Other departments have expressed envy when they’ve seen that look of our department, with its sleek kitchen, streamlined mail area, coffee machines, and graduate lounge.
Growing the Faculty
Prior to 2003, the size of the department had fluctuated somewhat over the past few decades. It had dropped to around 20 full-time equivalent faculty when I assumed the position of chair. I received assurances from the Dean that we could begin replacing some of the people who’d retired or left, and began to do that in part by finding opportunities to collaborate with other programs on campus. For example, we made joint hires with the Carolina Asia Center and with the Lineberger Cancer Center. These two hires facilitated the department’s global orientation in its teaching and research, as well as expanding our reach into health and social welfare issues.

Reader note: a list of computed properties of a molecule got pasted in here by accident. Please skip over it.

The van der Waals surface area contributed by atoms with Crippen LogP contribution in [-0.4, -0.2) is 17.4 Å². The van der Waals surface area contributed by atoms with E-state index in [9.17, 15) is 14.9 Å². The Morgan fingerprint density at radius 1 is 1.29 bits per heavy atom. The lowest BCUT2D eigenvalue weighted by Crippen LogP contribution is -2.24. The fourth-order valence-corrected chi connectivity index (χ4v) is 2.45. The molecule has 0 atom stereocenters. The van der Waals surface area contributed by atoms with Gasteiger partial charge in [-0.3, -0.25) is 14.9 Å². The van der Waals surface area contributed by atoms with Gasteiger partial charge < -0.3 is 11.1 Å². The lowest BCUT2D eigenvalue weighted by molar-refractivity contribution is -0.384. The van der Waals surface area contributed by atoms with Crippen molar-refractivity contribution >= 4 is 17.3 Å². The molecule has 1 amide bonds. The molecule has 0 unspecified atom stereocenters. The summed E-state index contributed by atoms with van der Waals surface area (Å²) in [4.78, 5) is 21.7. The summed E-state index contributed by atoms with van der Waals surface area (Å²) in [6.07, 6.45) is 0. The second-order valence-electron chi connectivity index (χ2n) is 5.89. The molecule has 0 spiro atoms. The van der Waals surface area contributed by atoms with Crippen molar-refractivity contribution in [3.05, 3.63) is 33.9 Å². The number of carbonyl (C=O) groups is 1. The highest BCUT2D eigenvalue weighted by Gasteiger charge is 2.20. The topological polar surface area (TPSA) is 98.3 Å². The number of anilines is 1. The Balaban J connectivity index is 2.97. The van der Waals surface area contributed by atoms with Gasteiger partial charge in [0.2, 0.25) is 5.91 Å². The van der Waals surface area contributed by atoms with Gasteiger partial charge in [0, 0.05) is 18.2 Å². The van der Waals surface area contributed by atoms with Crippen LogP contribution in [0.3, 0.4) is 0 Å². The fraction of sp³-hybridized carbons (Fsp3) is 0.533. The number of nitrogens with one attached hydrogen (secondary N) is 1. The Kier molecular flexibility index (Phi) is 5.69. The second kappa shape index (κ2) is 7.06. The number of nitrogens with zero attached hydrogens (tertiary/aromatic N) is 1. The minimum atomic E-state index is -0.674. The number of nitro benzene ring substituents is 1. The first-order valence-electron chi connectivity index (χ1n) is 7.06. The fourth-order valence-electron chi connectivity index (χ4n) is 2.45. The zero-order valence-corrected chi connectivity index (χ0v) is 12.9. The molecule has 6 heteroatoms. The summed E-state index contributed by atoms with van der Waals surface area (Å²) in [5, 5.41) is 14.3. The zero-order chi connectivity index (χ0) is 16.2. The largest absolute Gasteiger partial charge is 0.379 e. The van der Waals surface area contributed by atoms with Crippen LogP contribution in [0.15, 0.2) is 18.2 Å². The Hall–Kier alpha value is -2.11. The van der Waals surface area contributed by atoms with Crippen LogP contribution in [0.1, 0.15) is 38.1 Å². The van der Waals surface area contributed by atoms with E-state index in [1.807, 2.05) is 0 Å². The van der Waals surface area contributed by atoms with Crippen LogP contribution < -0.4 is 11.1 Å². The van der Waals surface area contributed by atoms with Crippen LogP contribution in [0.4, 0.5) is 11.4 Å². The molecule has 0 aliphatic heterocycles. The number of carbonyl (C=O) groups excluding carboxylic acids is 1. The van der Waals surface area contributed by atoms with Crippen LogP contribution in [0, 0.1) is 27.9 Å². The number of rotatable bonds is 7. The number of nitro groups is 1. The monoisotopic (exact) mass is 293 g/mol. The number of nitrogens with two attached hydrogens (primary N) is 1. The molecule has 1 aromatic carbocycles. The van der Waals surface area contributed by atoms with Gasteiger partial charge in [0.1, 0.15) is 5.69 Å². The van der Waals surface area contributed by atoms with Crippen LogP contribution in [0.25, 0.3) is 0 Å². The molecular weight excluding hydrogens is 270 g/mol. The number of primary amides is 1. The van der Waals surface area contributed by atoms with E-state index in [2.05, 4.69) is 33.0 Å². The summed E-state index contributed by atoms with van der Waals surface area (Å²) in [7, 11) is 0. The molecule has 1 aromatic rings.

At our highest point, we were back up to nearly 26 full-time equivalent faculty members. Unfortunately, other universities have taken advantage of our excellent recruiting and have hired away several of our faculty.
However, we were able to eventually replace our retired Odum professor, Glen Elder, with a stellar hire: Robert Hummer, whom we hired from the University of Texas. As Bob reminded me recently, we pursued him for almost seven years before he finally said “yes” to us. He wanted to finish out his obligations at Texas, a great sign that we hired a scholar of strong personal integrity for the job. Strictly speaking, Glen is not really considered “retired,” because he maintains a research professor position at the University and in 2016 he was still active in research and working with students.